The path to financial recovery can often feel like a daunting journey. If you find yourself navigating bankruptcy, you're certainly not alone. More and more Canadians are reportedly filing for bankruptcy – with the total number of insolvencies in January 2023 33.7% higher than the previous year.
Considering the high cost of living in Canada, these numbers are not shocking. But, its commonality doesn't mitigate how serious of a financial event it is. A bankruptcy can have serious impacts on your credit score, and can hinder your ability to secure credit in the future. That’s why it’s important to understand how long a bankruptcy stays on your credit report and what bankruptcy does to your credit score before filing. But the good news is that a brighter financial future beyond bankruptcy is possible – so let's dive in.
Bankruptcy 101: What you need to know
Bankruptcy is a legal process that allows individuals or businesses unable to meet their financial obligations to seek relief from their debts.
Filing for bankruptcy should be considered a resort when all other debt-relief options have been exhausted. When you declare bankruptcy, a Licensed Insolvency Trustee (LIT) works with you to manage and distribute your assets to your creditors, and you'll be released from most of your unsecured debts. Bankruptcy offers a chance to rebuild but it also comes with inevitable consequences that can impact your financial future.
How do I file for bankruptcy in Canada?
First, you'll meet with a LIT who will evaluate your financial situation. Then, you'll need to complete the necessary paperwork, including a Statement of Affairs, which provides detailed information about your debts, assets, income, and expenses. Once filed, the trustee will notify your creditors, and a Stay of Proceedings will protect you from legal actions, such as wage garnishments and collection calls.
During the bankruptcy process, you may need to go to credit counselling sessions. Bankruptcy typically lasts a minimum of nine months but could last longer depending on your circumstances and if you've previously declared bankruptcy.
When is bankruptcy an option?
Bankruptcy should only be considered once you've explored all other debt management options, such as debt consolidation, credit counselling, or negotiation with creditors. But bankruptcy may be the best option for you if you have:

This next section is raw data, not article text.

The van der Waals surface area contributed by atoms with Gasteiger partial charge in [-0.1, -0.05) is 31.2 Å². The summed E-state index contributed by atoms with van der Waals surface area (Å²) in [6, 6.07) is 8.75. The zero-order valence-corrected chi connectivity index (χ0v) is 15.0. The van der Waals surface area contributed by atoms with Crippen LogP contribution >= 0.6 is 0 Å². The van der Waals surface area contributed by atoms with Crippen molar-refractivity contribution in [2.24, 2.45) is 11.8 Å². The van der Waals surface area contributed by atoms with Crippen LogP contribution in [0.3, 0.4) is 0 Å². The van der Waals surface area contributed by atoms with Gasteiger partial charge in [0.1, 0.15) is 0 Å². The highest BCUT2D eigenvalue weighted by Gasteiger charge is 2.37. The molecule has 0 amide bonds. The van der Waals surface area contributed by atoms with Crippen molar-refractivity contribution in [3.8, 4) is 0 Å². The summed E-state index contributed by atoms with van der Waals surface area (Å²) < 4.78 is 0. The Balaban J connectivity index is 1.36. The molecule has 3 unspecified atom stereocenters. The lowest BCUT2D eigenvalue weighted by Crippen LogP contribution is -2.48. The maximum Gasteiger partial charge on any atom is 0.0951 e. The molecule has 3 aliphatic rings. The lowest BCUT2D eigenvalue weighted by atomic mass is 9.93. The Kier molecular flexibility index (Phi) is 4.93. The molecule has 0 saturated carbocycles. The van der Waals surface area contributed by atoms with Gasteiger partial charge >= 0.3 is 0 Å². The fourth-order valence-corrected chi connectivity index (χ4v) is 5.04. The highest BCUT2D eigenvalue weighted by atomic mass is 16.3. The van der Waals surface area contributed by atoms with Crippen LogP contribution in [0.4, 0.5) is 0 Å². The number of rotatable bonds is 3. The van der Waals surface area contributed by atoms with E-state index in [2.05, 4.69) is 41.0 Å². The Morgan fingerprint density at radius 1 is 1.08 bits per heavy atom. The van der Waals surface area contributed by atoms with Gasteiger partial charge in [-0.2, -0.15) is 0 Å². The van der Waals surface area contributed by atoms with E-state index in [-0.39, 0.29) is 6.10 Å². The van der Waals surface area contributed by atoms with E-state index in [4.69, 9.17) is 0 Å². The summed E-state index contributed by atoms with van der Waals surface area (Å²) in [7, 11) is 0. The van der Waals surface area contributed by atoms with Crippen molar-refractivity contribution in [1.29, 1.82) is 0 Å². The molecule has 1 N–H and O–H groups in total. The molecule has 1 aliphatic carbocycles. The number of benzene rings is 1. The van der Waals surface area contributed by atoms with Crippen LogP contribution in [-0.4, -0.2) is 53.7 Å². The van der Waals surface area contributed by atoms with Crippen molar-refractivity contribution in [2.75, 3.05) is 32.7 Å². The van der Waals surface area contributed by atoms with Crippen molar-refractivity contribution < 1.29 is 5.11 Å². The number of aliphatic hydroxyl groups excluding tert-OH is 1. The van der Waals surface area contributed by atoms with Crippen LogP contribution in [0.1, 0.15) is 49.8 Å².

Insurmountable debt: If your debt load has become unmanageable, and you can't see a way to pay it off within a reasonable timeframe
Expenses vastly greater than your income: If your monthly expenses consistently exceed your income, making it impossible to cover your debts
Creditors after you: If creditors are taking aggressive legal actions against you, bankruptcy can provide relief by halting these proceedings.
What bankruptcy can and can't do for your financial situation
It’s important to recognize that while bankruptcy is a tool that can provide financial relief, it can’t solve all of your financial problems. Here’s what bankruptcy can, and can’t do.
Discharge most unsecured debts, giving you a fresh start
Provide immediate protection from creditor actions
Usually allow you to keep essential assets, such as your home or vehicle
Offer a structured framework for managing and reducing your debt.
Eliminate all types of debt, including secured debts like mortgages and car loans
Erase obligations like child support, alimony, court fines, or certain student loans
Guarantee a quick or easy recovery of your credit score
Restore a damaged reputation, or relationships strained due to financial difficulties.
Credit score basics
Now, let’s talk about credit scores, and how they are impacted by bankruptcy. Credit scores are a numerical representation of how responsible you are with credit, typically ranging from 300 to 900. Credit scores impact your ability to access credit, interest rates, and your ability to purchase a home. The higher the credit score, the better, as a good credit score means you can access loans with lower rates, better credit card offers, and increased approval chances for mortgages and lines of credit. A lower credit score can lead to higher interest rates, being unqualified for a loan, and potential difficulties securing a house or insurance.
You can also look at your credit score as your financial reputation. Lenders and financial institutions use it to assess your creditworthiness, potentially saving you thousands of dollars through reduced interest payments. Landlords, insurers, and employers may evaluate applicants based on their credit scores.If you're looking to improve your credit score, try these tips:
Make timely bill payments: Always pay your bills on time to avoid negative credit marks
Watch your credit utilization: Keep credit card balances low relative to your credit limits, demonstrating responsible credit management
Have a good mix of credit: Maintain a diverse credit portfolio, including credit cards, installment loans, and mortgages, which can positively impact your score
Avoid excessive credit applications: Opening numerous credit accounts in a short period could make lenders wary
Regularly review your credit report: Check it for errors and fix them as soon as possible.
Bankruptcy and credit scores – what's the connection?
When you have a bankruptcy on your credit report, which is a summary of your financial history, lenders will consider lending money to you as high-risk. Unfortunately, banks and lenders have the perception that people who've declared bankruptcy in the past may be more likely to default on future loans.
What does bankruptcy do to my credit rating?
In Canada, your credit report has a credit rating. These ratings assess how well you managed payments for each specific account. Canadian credit bureaus (Equifax or TransUnion) assign ratings to every item in your credit history, using a scale ranging from 1 to 9, accompanied by one of four letters denoting the type of credit used: I, O, R, or M.